Joseph Montag

Adolfo Camarillo High School | Camarillo, CA | 10th

Inspirational Family Member
My Great-Great-Grandmothers

Evelin Montag and Mary Didion, My Great-Great-Grandmothers

I was able to track down not one, but two women in my family who were among the first to vote in America. Let us begin with Mary Didion, mother of my great-grandmother. She was born in 1892 in Chicago, Illinois where she grew up raised by a single mother. At a young age she worked as a waiter at a cafe in the Illinois Central train station. After working for several years, she married Charles Frayley, a New Mexico native, and moved to Glendale, California to live on his horse ranch. Fun fact: Mary never actually saw Charles before they were married. Thanks to her mother, Mary introduced herself to Charles via letters. They kept communicating like this, eventually leading to a proposal, and legal marriage through letters. Only then did Charles come to meet her and take her to California. They had two children, and adopted a third. Later, their only son Charles Joseph Fraley perished in WWII, and their biological daughter would become my grandmother. Her hobbies included baking, at which she excelled, boasting a large box of first place ribbons from the county fair. She passed in 1960. 

My second family member is Evelin Montag, mother of my great-grandfather. Evelin was born in 1902 in Minneapolis, Minnesota. This makes her considerably younger than Mary. Evelin was a very independent woman, moving away from home to see life on the East Coast. She worked as a saleswoman and secretary. Among her hobbies, she enjoyed going to dances, which is where she met my great-great-grandfather. They had three children, all boys, and she was always one to entertain. She eventually became president of her local women's guild at church, staying there until her too soon passing in 1956 of early onset dementia. I am grateful for this project, as it has allowed me to learn more about my family history than ever before. I am proud to have these women in my family.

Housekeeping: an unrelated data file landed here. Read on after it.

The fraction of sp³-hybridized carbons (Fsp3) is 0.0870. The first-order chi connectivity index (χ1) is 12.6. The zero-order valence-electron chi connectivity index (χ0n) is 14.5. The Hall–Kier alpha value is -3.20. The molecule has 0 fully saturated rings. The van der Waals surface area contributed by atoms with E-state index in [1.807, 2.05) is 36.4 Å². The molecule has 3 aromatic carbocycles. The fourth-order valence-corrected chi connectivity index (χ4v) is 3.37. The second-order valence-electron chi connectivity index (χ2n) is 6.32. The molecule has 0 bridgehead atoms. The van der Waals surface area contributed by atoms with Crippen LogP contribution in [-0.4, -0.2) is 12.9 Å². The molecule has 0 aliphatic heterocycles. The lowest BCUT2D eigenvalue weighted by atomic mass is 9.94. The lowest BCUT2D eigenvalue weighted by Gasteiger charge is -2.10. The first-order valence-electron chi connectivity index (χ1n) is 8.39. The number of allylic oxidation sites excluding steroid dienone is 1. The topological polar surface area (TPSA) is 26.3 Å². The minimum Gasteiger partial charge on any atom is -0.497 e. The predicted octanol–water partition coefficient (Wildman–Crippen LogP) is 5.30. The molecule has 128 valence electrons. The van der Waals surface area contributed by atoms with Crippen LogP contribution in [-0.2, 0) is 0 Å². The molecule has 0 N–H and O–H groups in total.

Historical Figure I Admire
Lady Constance Lytton or Jane Warton

Lady Constance Georgina Lytton was a proper woman, a fiery writer, and a determined supporter of the suffrage movement. Leading a double life and battling depression, a weak heart, as well as rheumatism, Lady Constance Lytton pushed on and became an advocate for not only woman suffrage, but prison reform and birth control. This is her story.

Lady Constance Lytton was born in Vienna, Austria on January 18, 1869. She was the daughter of Robert Lytton, the Viceroy of India at the time, and spent the first eleven years of her life there. Later in 1892, a year after her father's death, she fell in love with a man in a lower social class. Her mother did not allow her to be married, and because of this, she refused to get married. It was only after this injustice she took interest in the WSPU (Women’s Social and Political Union).

At first she disagreed with the militant tactics. These tactics were mainly large rallies and marches. As an upscale lady, she found them unnecessary and brute-like. However, she found the idea of physically causing change enthralling, and after talking to a few members about their experiences she joined a march. This horrified her family, who were supporters of the Nation Union of Suffrage Societies, which was non-militant. Constance pushed on, attending the rally, and was promptly arrested alongside her fellow demonstrators. In prison she learned many skills such as cleaning and knitting, which she had forgone in her life of luxury, and loved it. She took an interest in the lives of those in prison, along with the troubles they faced. She was given special treatment on account of her status, being kept in the hospital ward. When she went on a hunger strike along with her fellow suffragettes, the doctors deemed her unfit for the mandated force feeding, on account of her heart condition. She was released from jail, angered that her privilege prevented her from being a true suffragette.